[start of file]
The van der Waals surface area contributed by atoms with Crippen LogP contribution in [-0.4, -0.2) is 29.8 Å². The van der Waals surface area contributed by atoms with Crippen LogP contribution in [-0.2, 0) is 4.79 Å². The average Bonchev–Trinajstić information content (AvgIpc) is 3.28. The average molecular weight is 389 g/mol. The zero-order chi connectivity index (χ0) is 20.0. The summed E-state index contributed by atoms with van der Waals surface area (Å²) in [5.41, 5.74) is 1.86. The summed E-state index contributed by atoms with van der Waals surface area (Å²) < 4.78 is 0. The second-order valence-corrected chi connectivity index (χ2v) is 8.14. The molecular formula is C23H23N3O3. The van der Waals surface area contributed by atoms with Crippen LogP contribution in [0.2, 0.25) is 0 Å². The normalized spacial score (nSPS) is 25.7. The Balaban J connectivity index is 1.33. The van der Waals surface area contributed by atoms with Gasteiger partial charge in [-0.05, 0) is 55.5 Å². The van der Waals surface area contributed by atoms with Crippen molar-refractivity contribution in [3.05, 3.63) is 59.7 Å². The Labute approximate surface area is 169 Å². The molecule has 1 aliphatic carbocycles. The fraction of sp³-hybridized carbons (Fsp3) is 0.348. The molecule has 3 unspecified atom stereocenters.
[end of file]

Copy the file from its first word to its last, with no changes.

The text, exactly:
The van der Waals surface area contributed by atoms with Crippen LogP contribution in [-0.4, -0.2) is 29.8 Å². The van der Waals surface area contributed by atoms with Crippen LogP contribution in [-0.2, 0) is 4.79 Å². The average Bonchev–Trinajstić information content (AvgIpc) is 3.28. The average molecular weight is 389 g/mol. The zero-order chi connectivity index (χ0) is 20.0. The summed E-state index contributed by atoms with van der Waals surface area (Å²) in [5.41, 5.74) is 1.86. The summed E-state index contributed by atoms with van der Waals surface area (Å²) < 4.78 is 0. The second-order valence-corrected chi connectivity index (χ2v) is 8.14. The molecular formula is C23H23N3O3. The van der Waals surface area contributed by atoms with Crippen LogP contribution in [0.2, 0.25) is 0 Å². The normalized spacial score (nSPS) is 25.7. The Balaban J connectivity index is 1.33. The van der Waals surface area contributed by atoms with Gasteiger partial charge in [-0.05, 0) is 55.5 Å². The van der Waals surface area contributed by atoms with Crippen molar-refractivity contribution in [3.05, 3.63) is 59.7 Å². The Labute approximate surface area is 169 Å². The molecule has 1 aliphatic carbocycles. The fraction of sp³-hybridized carbons (Fsp3) is 0.348. The molecule has 3 unspecified atom stereocenters.